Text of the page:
A Cold Wind from India Threatens Indo-Israeli Defense Ties

The optimism that blossomed after Prime Minister Narendra Modi's visit to Israel might soon be replaced by concerns among the Israeli defense industries. Also, what will be the future of the Israeli space program and what lessons must be learned from the Hebron shooting incident? Amir Rapaport's weekly column

Indian PM Narendra Modi and Israeli PM Benjamin Netanyahu during Modi's visit to Israel (Photo: AP)

Much has been said lately about the flourishing defense relationship between Israel and India, which was strengthened by the visit of the Indian Prime Minister Narendra Modi to Israel in July.

However, while cooperation agreements between the two countries keep piling up, Israeli defense industries are facing some bad news, given the increasing trend of Indian companies to manufacture locally, in line with the "Make in India" policy. India recently decided to cancel two massive tenders for the supply of active defense systems for armored vehicles and air defense systems. In both cases, Rafael Advanced Defense Systems was a front-runner in the race to win the tender.

These decisions are a source of great disappointment in Israel, and there are growing concerns that more tenders will be canceled as well.

A Successful Launch

Good news came this week from French Guinea: The successful launch of the two satellites manufactured by Israel Aerospace Industries is a major milestone for the Israeli space industry, especially after the massive blow it suffered with the loss of the Amos-6 communications satellite that exploded on US soil.

"After the loss of the satellite, we made it clear to the decision makers that it will be impossible to maintain proper communication capabilities without a long-term plan, and I am happy that the government ministries have risen to challenge and prepared such a plan," says Yossi Weiss, IAI's CEO. "The entities involved include, among others, the Ministry of Science, the Defense Ministry, and the National Security Council. According to the multi-year plan, satellites will be launched into space every three or four years."

The plan that Weiss mentioned has not yet been budgeted, but Weiss took advantage of the successful launch to spur the government onward. "We hope that the government will know how to preserve activity in the field of communications satellites. It’s time to make an immediate decision on this issue," he said at the launch site.

Both of the newly-launched satellites involve European countries. Venus (Vegetation and Environment Monitoring New Micro-Satellite), Israel's first environmental research satellite, is a joint project of the Israel Space Agency and the French space agency CNES. The second, OPTSAT-3000, is an advanced observation satellite designed for use by the Italian Defense Ministry. It resembles a satellite used by the IDF.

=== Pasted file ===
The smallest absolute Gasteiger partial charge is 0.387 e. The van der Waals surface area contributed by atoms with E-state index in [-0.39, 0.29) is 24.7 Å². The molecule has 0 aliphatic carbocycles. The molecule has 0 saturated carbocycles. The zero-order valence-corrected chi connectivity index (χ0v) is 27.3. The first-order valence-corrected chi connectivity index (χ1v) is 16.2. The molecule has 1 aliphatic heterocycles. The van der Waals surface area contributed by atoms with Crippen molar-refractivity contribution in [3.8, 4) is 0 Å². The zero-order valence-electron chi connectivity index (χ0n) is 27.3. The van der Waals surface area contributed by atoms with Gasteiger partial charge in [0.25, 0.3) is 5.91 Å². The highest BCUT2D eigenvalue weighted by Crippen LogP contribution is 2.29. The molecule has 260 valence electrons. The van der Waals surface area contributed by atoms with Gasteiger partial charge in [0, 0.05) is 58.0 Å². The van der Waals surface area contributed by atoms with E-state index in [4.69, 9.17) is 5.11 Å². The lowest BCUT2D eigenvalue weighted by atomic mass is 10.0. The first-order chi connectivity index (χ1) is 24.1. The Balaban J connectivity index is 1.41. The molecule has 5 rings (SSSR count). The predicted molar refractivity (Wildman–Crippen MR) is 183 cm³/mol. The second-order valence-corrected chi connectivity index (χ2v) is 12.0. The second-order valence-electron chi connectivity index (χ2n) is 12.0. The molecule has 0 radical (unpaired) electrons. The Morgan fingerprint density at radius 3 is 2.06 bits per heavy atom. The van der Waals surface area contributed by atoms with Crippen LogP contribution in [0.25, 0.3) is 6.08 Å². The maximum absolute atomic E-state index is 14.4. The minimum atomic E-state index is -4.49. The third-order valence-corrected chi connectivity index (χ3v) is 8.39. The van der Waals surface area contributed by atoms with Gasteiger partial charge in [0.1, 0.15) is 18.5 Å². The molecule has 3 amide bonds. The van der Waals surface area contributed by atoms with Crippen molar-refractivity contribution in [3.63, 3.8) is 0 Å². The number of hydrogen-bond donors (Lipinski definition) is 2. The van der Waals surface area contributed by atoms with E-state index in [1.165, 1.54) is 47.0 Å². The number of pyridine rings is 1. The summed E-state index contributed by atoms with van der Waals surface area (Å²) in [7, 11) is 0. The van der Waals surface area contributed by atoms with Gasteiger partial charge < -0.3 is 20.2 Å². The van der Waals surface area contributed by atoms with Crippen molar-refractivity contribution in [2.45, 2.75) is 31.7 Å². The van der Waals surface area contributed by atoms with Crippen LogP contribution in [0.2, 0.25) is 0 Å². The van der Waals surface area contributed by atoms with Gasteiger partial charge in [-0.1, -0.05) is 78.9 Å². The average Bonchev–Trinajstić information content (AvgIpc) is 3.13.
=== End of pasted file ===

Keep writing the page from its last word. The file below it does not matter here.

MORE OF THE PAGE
Israeli-European cooperation in space is expected to continue in the years to come.

A Collapse of Values

Now that the media storm that surrounded the trial of the Hebron shooter Elor Azaria has died down, no simple truth emerges from the clouds; certainly not one that can attest to the image of the IDF and its core values. Instead, there is a mountain of lies and half-truths concocted by media consultants and influenced by foreign interests (mostly political).

The affair that ended in Azaria's imprisonment (or maybe not, should he choose to appeal) probably wouldn't have made headlines if the shooting wasn't documented on camera and released to the media. It is reasonable to assume that in the history of the IDF there have been quite a few more severe cases of unjustified shooting, which have never been investigated.

As was revealed in this column in the past, the prevailing opinion in the IDF Central Command was that the incident must be handled promptly, using a "command" procedure whereby Azaria would be subjected to a disciplinary hearing. However, the Defense Minister at that time Moshe Ya'alon and the IDF Chief of Staff Gadi Eizenkot were adamant that the incident be investigated by the Military Police (for reasons of moral ethics and "purity of arms," as well as to undermine any future claims that the IDF legal system is unreliable).

From this point forward, Azaria has become a pawn in a game played by powerful forces. The first to jump on the opportunity was Avigdor Lieberman, who desired the position of defense minister. According to sources close to Azaria, Lieberman was involved in a fundraising campaign to support Elor. He appointed Sharon Gal, a former member of his political party, to lead a media campaign for Azaria and against Ya'alon and the IDF leadership. The defense minister's office said in response that "the minister was never involved in any fundraising activity for Elor Azaria." It is safe to assume that not even Lieberman himself imagined that he would quickly find himself in the defense minister's seat, required to back the IDF.

In any case, the media campaign to support Azaria was swift and aggressive. Social media was flooded with sponsored posts and petitions in support of Azaria. There were also professionals who were quick to "dig dirt" on high-ranking IDF officers, on former defense minister Ya'alon, and later on some of the judges in the case. So-called authentic, pro-Azaria news items that flooded the Internet were actually initiated by the "Azaria media team." Throughout the trial, the media discourse regarding the affair was riddled with spins.

The reality is simple: When examining the facts, it is clear that Elor Azaria broke the rules of engagement and his actions defied IDF's values. While there are some mitigating circumstances in his case, the sentence seems proportionate.

Azaria is no hero. And as the sun sets on this sad affair, no new norms have been set in the IDF. Lessons must be learned by both the media and the political system.


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